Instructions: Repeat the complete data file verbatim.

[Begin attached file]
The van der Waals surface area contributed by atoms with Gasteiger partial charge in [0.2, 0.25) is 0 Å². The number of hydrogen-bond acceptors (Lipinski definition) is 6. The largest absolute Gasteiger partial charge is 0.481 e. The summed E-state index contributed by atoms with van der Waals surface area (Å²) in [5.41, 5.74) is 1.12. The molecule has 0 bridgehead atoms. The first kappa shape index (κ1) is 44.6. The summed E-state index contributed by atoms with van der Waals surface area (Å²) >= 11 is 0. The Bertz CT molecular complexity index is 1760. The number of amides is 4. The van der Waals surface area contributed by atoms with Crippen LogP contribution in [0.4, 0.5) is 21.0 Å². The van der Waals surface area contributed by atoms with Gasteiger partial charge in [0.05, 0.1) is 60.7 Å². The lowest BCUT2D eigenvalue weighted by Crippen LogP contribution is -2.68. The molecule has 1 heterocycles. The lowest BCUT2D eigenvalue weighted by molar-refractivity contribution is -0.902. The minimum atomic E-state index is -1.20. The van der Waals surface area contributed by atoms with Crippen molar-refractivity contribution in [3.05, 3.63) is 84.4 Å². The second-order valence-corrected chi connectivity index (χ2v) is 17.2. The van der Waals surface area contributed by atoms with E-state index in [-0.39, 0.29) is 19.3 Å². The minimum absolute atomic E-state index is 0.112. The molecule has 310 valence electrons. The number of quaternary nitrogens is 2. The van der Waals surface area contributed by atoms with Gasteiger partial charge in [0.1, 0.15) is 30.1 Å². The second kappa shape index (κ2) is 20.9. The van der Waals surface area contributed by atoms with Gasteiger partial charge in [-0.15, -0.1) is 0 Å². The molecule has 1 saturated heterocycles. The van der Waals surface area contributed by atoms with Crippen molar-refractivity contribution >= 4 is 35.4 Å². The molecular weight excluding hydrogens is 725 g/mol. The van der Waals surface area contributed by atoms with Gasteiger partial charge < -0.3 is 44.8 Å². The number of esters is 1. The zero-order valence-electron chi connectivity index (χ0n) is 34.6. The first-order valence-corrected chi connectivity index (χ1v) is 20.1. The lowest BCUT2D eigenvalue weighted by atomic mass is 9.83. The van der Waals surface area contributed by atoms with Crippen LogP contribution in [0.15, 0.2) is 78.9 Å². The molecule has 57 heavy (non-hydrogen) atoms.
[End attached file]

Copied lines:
The van der Waals surface area contributed by atoms with Gasteiger partial charge in [0.2, 0.25) is 0 Å². The number of hydrogen-bond acceptors (Lipinski definition) is 6. The largest absolute Gasteiger partial charge is 0.481 e. The summed E-state index contributed by atoms with van der Waals surface area (Å²) in [5.41, 5.74) is 1.12. The molecule has 0 bridgehead atoms. The first kappa shape index (κ1) is 44.6. The summed E-state index contributed by atoms with van der Waals surface area (Å²) >= 11 is 0. The Bertz CT molecular complexity index is 1760. The number of amides is 4. The van der Waals surface area contributed by atoms with Crippen LogP contribution in [0.4, 0.5) is 21.0 Å². The van der Waals surface area contributed by atoms with Gasteiger partial charge in [0.05, 0.1) is 60.7 Å². The lowest BCUT2D eigenvalue weighted by Crippen LogP contribution is -2.68. The molecule has 1 heterocycles. The lowest BCUT2D eigenvalue weighted by molar-refractivity contribution is -0.902. The minimum atomic E-state index is -1.20. The van der Waals surface area contributed by atoms with Crippen molar-refractivity contribution in [3.05, 3.63) is 84.4 Å². The second-order valence-corrected chi connectivity index (χ2v) is 17.2. The van der Waals surface area contributed by atoms with E-state index in [-0.39, 0.29) is 19.3 Å². The minimum absolute atomic E-state index is 0.112. The molecule has 310 valence electrons. The number of quaternary nitrogens is 2. The van der Waals surface area contributed by atoms with Gasteiger partial charge in [0.1, 0.15) is 30.1 Å². The second kappa shape index (κ2) is 20.9. The van der Waals surface area contributed by atoms with Gasteiger partial charge in [-0.15, -0.1) is 0 Å². The molecule has 1 saturated heterocycles. The van der Waals surface area contributed by atoms with Crippen molar-refractivity contribution >= 4 is 35.4 Å². The molecular weight excluding hydrogens is 725 g/mol. The van der Waals surface area contributed by atoms with Gasteiger partial charge < -0.3 is 44.8 Å². The number of esters is 1. The zero-order valence-electron chi connectivity index (χ0n) is 34.6. The first-order valence-corrected chi connectivity index (χ1v) is 20.1. The lowest BCUT2D eigenvalue weighted by atomic mass is 9.83. The van der Waals surface area contributed by atoms with Crippen LogP contribution in [0.15, 0.2) is 78.9 Å². The molecule has 57 heavy (non-hydrogen) atoms.